Author: Luigi Pesce
Rating: Must Read!
Publisher: Luigi Pesce
Web Page: www.equiboomics.com
Publisher's E-mail: firstname.lastname@example.org
Reviewed by: M.K.Turner
Luigi Pesce, the Italian author of Equiboomics, has spent most of his life looking at balance sheets. In the introduction to his novel he notes that he is not a writer, or a politician or the sort of person who takes to the streets in protest, but that he is compelled to issue this cry of alarm at the inconceivably fatuous way our greed, our debt burden, our indifference toward the planet and our children's future is being addressed by those in power.
So, how's the book? Aside from a stiltedness that impairs all translations, it is something of a grabber, built on the intriguing premise that the West (everywhere on the verge of bankruptcy) wakes up one morning in 2012 and finds that China (the only creditor nation) has withdrawn all her commercial vessels from foreign harbors. One moment it is business as usual; the next, silence. Then comes a command: All Western leaders are summoned to Beijing. The planes land; in less than an hour they are rolling down the runway on their way home -- with an Ultimatum. China will protect its own interests. The West has one year to change its economic and financial system; China will no longer subscribe to debt certificates. Rather, in the absence of a sustainable plan, it will seize all manufacturing facilities of foreign countries in China against the credits it holds. The US dollar is to be replaced by a basket of currencies jointly agreed upon.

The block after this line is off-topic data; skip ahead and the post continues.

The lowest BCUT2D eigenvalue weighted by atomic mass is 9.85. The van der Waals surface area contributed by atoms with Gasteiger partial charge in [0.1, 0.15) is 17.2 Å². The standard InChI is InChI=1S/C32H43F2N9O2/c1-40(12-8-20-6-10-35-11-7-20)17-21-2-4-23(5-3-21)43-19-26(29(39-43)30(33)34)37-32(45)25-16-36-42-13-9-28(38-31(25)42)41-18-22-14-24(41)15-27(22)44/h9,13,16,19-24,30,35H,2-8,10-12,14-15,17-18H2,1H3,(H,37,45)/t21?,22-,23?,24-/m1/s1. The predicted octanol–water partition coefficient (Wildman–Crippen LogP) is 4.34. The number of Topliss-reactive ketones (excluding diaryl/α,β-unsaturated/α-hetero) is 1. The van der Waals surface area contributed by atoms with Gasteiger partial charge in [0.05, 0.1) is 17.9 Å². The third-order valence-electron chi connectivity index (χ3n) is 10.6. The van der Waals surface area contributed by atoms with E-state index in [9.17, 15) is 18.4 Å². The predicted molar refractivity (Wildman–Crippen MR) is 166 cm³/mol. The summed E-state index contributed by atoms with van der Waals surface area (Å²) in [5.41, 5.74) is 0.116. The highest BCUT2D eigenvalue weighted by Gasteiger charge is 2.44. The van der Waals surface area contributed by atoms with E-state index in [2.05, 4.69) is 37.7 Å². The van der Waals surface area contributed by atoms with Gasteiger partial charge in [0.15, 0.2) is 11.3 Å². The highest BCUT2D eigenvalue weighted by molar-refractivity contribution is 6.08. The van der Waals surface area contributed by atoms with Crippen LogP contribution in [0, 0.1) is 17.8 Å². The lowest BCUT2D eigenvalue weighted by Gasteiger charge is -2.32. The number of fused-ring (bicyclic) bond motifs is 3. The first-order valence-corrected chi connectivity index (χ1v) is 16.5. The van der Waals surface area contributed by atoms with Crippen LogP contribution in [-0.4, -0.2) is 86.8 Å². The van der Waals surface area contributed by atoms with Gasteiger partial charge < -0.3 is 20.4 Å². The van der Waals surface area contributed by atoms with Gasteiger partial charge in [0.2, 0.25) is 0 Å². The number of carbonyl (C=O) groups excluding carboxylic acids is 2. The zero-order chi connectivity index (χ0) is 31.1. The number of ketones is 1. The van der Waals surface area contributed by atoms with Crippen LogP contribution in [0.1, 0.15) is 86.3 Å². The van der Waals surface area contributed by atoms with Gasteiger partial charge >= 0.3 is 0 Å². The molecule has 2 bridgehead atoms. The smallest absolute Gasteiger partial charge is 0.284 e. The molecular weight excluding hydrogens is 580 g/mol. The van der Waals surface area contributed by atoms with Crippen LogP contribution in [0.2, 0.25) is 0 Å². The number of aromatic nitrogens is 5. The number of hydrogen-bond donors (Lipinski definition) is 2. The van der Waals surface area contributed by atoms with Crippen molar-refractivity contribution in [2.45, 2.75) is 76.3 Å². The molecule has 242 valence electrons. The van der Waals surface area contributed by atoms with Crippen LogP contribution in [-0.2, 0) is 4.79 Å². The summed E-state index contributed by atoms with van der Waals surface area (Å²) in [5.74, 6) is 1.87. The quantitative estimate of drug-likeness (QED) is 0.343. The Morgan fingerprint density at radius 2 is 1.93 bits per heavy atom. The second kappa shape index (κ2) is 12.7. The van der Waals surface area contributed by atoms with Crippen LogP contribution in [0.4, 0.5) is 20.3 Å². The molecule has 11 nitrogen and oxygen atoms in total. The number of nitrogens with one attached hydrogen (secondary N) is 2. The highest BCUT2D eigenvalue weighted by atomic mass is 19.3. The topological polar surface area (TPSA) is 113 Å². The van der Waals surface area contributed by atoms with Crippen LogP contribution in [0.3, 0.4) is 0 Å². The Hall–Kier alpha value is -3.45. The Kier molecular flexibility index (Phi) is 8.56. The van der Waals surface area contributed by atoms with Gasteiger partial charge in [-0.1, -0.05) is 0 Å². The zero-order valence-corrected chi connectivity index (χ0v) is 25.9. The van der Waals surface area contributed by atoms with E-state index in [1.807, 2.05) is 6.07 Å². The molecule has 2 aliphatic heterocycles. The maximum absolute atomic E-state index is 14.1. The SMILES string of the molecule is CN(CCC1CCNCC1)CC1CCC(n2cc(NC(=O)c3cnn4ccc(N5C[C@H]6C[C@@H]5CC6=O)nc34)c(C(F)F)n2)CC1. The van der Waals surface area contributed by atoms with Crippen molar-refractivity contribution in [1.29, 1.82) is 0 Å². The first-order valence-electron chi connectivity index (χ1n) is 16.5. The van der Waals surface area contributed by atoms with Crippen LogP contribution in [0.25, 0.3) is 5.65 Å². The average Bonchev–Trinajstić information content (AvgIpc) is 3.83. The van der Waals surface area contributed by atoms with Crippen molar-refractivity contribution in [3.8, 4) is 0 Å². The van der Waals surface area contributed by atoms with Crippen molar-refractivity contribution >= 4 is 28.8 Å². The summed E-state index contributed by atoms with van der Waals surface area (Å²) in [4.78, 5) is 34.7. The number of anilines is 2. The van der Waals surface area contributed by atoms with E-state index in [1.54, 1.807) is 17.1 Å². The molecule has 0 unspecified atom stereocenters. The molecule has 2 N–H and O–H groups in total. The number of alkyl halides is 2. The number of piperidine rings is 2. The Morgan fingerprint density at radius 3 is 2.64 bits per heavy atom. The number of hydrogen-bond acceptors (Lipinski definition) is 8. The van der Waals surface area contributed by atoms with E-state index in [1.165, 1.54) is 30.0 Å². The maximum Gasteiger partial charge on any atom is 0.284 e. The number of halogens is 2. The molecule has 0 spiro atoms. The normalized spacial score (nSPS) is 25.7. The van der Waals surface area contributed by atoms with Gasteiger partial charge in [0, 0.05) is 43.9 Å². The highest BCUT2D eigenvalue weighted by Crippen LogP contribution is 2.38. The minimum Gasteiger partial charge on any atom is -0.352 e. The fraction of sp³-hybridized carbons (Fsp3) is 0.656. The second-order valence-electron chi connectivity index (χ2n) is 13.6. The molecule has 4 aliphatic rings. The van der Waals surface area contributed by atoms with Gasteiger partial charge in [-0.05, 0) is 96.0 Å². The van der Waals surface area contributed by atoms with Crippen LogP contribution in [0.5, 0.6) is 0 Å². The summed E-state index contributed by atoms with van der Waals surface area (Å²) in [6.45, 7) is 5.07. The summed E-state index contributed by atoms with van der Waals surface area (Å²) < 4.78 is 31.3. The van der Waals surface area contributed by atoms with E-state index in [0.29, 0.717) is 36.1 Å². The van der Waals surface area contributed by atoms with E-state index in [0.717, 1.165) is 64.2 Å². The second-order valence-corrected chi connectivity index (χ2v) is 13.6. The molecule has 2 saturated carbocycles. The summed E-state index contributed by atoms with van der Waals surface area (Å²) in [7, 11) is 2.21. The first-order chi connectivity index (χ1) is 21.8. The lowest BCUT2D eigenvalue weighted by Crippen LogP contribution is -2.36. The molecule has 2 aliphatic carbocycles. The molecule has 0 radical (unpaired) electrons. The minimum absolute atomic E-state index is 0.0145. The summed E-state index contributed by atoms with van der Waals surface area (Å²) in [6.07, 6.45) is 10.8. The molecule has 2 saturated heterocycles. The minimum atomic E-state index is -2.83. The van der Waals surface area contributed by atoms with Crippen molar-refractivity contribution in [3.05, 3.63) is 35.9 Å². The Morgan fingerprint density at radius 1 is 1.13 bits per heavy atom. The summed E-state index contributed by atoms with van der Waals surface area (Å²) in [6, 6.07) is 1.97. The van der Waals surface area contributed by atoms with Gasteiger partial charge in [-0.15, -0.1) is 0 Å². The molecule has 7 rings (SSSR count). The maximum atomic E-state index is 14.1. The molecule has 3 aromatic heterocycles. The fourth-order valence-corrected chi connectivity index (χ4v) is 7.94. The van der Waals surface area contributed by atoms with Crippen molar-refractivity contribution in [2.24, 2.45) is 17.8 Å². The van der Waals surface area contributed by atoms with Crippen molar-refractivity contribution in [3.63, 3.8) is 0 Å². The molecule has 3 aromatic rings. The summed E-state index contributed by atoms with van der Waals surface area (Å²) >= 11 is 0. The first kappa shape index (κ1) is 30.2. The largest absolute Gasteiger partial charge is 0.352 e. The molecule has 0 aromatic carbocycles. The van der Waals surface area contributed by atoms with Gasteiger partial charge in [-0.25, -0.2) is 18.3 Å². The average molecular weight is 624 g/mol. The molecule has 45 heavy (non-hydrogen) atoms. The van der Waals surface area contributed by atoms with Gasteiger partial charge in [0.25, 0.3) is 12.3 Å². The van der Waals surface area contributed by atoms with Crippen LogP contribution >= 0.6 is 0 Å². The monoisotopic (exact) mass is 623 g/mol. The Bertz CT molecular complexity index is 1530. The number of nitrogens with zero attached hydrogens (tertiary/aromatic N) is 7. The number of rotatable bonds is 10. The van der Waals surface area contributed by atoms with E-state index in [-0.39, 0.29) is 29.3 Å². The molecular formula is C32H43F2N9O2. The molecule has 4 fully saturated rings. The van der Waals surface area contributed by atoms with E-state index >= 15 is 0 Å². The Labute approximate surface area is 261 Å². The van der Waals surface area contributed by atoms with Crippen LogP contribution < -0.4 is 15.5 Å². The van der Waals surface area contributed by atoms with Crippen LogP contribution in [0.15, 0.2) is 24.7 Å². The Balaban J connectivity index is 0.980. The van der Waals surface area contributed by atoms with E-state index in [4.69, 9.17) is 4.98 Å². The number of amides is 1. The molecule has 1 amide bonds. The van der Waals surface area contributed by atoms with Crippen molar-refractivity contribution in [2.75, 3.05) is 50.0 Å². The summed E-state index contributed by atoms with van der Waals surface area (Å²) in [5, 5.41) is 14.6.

A supranational group known as the London Committee and comprised of experts (read: no politicians or bureaucrats) immediately sets to work preparing the new economic policy. Michele, an Italian from Verona and the narrator of the book, is selected to work with a subcommittee. He is greatly gratified when its conclusions are accepted by the Western democracies and stand the test of the world shattering upheaval that follows. To successfully garden, one must thin.
It will be very interesting to see how Americans respond to Pesce's solutions to our present economic crisis. What might seem feasible to a member of the European Union -- loss of national autonomy; appointed, not elected, decision makers who do not seem to be answerable to the body politic; utilitarianism (greatest good for the greatest number) and its discontents -- would be very controversial in the US, yet none of these issues are really addressed at length in the book. Orwell's 1984 is introduced and then dismissed by the committee members.
Still, Equiboomics is not a mere polemic; if you don't like the way the story ends, remember how invested you are in the way it begins. Luigi Pesce has an excellent web site -- www.equiboomics.com/ -- that we encourage you to visit and continue the dialogue. As for the book, bookreview.com rates it a must read!
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